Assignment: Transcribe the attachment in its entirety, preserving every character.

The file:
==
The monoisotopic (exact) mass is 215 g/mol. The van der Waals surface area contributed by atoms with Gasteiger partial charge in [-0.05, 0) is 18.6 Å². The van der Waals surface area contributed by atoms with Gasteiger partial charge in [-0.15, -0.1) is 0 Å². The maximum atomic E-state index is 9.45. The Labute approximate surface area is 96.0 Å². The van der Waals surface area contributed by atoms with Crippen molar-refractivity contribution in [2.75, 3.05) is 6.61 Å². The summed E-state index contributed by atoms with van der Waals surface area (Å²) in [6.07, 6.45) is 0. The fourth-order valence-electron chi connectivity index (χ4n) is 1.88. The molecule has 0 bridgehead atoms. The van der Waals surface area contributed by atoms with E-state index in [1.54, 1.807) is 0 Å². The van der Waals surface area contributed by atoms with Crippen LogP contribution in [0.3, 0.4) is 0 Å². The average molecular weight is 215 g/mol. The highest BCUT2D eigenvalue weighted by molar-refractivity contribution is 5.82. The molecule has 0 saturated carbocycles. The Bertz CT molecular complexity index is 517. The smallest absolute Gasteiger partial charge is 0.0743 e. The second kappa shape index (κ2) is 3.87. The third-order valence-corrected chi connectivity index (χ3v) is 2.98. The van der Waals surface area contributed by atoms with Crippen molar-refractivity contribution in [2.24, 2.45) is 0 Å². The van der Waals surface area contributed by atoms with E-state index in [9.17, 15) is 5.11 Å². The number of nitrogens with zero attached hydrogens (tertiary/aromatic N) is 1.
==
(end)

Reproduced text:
The monoisotopic (exact) mass is 215 g/mol. The van der Waals surface area contributed by atoms with Gasteiger partial charge in [-0.05, 0) is 18.6 Å². The van der Waals surface area contributed by atoms with Gasteiger partial charge in [-0.15, -0.1) is 0 Å². The maximum atomic E-state index is 9.45. The Labute approximate surface area is 96.0 Å². The van der Waals surface area contributed by atoms with Crippen molar-refractivity contribution in [2.75, 3.05) is 6.61 Å². The summed E-state index contributed by atoms with van der Waals surface area (Å²) in [6.07, 6.45) is 0. The fourth-order valence-electron chi connectivity index (χ4n) is 1.88. The molecule has 0 bridgehead atoms. The van der Waals surface area contributed by atoms with E-state index in [1.54, 1.807) is 0 Å². The van der Waals surface area contributed by atoms with Crippen LogP contribution in [0.3, 0.4) is 0 Å². The average molecular weight is 215 g/mol. The highest BCUT2D eigenvalue weighted by molar-refractivity contribution is 5.82. The molecule has 0 saturated carbocycles. The Bertz CT molecular complexity index is 517. The smallest absolute Gasteiger partial charge is 0.0743 e. The second kappa shape index (κ2) is 3.87. The third-order valence-corrected chi connectivity index (χ3v) is 2.98. The van der Waals surface area contributed by atoms with Crippen molar-refractivity contribution in [2.24, 2.45) is 0 Å². The van der Waals surface area contributed by atoms with E-state index in [9.17, 15) is 5.11 Å². The number of nitrogens with zero attached hydrogens (tertiary/aromatic N) is 1.